Re "You are indulging in childlike wishful thinking to the point of delusion. Where has there been some 'bring back Ubaldo' suggestions from tribe teammates? Where have you even heard any well wishes in the event he scores a big deal elsewhere?"
Hmm. I haven't, and I don't think I said that there were any such suggestions or well wishes. But who knows, maybe there were and I just don't realize it? 8--0
Tony doesn't need you to defend him, but I do feel like I was a little too hard on a guy who does an EXCELLENT job with this site and who I have a lot of respect for. And to be clear, I didn't accuse him of saying things he didn't say, or call him names, I just happen to disagree with him -- quite strongly -- about Ubaldo having an attitude problem to the degree that it should be the reason that prevents the tribe from re-upping for another 1-3 year tour of duty IF the price is right.
If Jimenez does have the right focus now, he probably could get one to two more contracts after this for similar length and more money, so it would be in his best interest to keep pitching well and proving last year was no fluke. Heck, with his good durability so far, it's not out of the question for him to be pitching at Colon's age, so even a third contract after this one wouldn't be out of the question.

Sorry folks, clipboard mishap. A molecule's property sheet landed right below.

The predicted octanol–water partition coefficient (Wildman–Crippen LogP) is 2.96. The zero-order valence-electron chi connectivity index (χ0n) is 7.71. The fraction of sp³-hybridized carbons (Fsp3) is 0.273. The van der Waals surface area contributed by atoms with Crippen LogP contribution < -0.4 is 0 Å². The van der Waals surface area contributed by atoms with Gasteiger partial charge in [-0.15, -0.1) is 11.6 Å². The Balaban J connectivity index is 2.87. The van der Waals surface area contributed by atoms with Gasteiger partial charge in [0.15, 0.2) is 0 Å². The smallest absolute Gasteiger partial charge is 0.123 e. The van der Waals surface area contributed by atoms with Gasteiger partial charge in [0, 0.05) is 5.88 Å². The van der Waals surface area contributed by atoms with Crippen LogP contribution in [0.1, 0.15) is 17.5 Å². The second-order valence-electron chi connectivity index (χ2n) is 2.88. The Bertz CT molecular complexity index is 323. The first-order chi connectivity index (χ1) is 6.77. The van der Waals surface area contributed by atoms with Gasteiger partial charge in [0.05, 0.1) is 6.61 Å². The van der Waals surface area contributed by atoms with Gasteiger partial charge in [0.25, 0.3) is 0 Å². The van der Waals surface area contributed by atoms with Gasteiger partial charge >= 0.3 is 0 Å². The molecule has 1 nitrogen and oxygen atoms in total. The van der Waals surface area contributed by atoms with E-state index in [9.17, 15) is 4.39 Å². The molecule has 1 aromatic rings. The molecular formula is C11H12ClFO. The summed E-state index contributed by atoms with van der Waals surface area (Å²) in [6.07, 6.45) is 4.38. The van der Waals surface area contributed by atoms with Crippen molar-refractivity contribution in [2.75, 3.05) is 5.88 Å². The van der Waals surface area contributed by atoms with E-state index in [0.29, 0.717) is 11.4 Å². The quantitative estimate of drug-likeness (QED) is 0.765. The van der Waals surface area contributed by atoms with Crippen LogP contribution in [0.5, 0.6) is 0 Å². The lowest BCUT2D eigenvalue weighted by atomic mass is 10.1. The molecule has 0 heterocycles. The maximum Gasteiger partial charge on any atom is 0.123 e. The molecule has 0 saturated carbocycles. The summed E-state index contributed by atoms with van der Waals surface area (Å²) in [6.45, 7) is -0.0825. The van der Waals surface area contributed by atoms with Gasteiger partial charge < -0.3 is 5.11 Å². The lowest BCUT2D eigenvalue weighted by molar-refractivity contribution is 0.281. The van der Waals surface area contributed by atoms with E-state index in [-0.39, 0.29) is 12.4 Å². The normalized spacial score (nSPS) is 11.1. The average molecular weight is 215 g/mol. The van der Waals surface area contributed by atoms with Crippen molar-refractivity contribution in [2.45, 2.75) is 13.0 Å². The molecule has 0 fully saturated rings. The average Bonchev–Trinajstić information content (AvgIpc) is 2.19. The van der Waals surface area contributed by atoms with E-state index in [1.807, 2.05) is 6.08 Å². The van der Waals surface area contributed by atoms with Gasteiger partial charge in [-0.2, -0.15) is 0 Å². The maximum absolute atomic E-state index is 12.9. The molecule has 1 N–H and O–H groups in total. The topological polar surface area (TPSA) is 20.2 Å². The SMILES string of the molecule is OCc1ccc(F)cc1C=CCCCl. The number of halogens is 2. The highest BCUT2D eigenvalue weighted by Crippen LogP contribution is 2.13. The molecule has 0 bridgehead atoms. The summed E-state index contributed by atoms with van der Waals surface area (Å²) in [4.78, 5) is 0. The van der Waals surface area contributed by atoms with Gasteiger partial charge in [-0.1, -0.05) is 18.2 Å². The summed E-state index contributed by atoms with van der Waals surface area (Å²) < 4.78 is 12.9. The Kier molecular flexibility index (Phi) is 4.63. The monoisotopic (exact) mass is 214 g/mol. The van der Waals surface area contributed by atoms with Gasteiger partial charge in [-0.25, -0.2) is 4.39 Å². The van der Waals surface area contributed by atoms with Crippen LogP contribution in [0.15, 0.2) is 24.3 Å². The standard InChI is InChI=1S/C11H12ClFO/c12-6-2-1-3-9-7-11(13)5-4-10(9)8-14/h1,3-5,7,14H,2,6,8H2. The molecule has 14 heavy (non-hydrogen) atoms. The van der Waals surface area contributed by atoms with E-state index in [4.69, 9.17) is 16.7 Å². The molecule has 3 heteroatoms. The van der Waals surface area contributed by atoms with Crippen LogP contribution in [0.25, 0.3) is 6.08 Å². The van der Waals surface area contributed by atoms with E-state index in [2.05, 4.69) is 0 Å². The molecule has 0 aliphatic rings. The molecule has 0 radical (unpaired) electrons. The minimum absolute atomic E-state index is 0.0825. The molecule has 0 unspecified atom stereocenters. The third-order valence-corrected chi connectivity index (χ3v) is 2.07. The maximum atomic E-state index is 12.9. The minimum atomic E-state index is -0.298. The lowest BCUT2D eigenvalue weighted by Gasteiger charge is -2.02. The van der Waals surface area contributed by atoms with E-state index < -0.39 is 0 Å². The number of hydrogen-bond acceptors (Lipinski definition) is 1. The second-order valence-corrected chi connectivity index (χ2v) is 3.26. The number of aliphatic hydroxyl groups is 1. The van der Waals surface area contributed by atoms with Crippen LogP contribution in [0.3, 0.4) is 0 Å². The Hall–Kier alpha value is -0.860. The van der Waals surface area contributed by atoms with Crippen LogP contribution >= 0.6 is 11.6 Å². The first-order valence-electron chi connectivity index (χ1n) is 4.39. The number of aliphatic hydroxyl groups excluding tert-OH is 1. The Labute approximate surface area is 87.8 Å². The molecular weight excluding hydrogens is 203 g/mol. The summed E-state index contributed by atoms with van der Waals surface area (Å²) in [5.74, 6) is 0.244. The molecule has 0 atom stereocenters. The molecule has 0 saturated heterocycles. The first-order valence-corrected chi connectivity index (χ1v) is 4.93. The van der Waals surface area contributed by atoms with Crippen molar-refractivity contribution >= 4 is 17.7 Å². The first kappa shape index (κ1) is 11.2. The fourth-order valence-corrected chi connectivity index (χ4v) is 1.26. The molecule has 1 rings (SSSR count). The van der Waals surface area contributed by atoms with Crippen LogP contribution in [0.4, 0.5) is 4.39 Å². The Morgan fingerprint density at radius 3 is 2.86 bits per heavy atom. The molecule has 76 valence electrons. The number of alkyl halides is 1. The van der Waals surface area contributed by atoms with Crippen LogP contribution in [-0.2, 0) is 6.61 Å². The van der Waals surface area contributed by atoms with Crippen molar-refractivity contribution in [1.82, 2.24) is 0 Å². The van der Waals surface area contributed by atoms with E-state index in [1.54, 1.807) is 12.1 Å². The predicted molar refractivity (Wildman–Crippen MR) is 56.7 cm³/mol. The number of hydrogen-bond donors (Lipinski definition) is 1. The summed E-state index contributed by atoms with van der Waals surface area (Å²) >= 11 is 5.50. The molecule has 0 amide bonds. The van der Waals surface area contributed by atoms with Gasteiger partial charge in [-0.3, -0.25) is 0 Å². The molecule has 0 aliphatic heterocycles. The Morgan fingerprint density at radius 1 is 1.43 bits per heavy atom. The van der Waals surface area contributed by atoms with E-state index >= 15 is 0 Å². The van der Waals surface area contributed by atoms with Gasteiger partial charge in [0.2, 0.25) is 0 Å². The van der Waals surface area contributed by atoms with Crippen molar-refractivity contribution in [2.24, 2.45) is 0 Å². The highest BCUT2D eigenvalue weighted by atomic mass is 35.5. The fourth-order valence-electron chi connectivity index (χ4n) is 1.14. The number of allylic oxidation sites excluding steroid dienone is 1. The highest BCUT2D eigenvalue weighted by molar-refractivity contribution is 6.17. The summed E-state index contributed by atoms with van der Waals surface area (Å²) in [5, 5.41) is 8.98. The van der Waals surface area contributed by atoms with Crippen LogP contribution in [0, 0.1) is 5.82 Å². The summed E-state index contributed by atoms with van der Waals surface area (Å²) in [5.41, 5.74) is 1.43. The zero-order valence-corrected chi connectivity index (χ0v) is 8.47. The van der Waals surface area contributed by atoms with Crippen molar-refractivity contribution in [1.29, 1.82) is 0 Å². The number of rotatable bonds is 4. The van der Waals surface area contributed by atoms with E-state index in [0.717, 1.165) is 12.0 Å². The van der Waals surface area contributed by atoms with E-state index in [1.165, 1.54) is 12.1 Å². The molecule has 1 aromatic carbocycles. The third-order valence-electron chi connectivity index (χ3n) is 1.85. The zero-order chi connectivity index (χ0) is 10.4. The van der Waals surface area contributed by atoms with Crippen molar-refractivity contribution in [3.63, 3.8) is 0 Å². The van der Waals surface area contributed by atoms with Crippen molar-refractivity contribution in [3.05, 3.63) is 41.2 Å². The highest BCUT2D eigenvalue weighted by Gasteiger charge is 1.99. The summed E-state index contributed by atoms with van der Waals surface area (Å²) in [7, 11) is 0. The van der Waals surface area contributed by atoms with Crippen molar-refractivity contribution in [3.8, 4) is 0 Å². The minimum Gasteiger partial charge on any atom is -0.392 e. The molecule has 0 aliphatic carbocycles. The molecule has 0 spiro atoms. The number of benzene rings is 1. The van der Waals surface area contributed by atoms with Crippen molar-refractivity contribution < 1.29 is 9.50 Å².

And, really, that's how most FA players, especially pitchers, are going to make the bulk of their money nowadays- unless you're elite, you're not going to get those 9-figure contracts for 5+ years anymore; you're going to have to prove yourself for 2-4 year contract stints. Therefore, for Jimenez, Masterson, and others, the sooner they realize that, the more focused they can be and the better off they will be, both professionally and financially. Whether Jimenez is (or even Masterson, for that matter), we'll see, but if the players don't, the agents should, and be advising them accordingly. This new FA landscape isn't going away anytime soon; the question is, how soon players and agents start realizing and adapting accordingly. While Jimenez's history doesn't provide a strong case, one could argue (and already has on this site, by you, I think) that Masterson isn't doing himself any favors by pushing the high dollar amount in arbitration and more seriously considering a long-term deal with the Indians, since he isn't likely to get anywhere near a Tanaka or Kershaw deal. He might get a bit more than Garza deal (maybe 4 years, $60M or so), but not in that otherworldly contract range like he and is agent seem to think he will next offseason.
You make a good point about Jimenez's history, but I think the Indians' poor history of drafting weakens your argument considerably in letting Jimenez go. I know you're talking about the bonus money and the ability to be aggressive rather than the pick itself, but what has that "aggression" gotten the Indians in the past? Not much, unfortunately.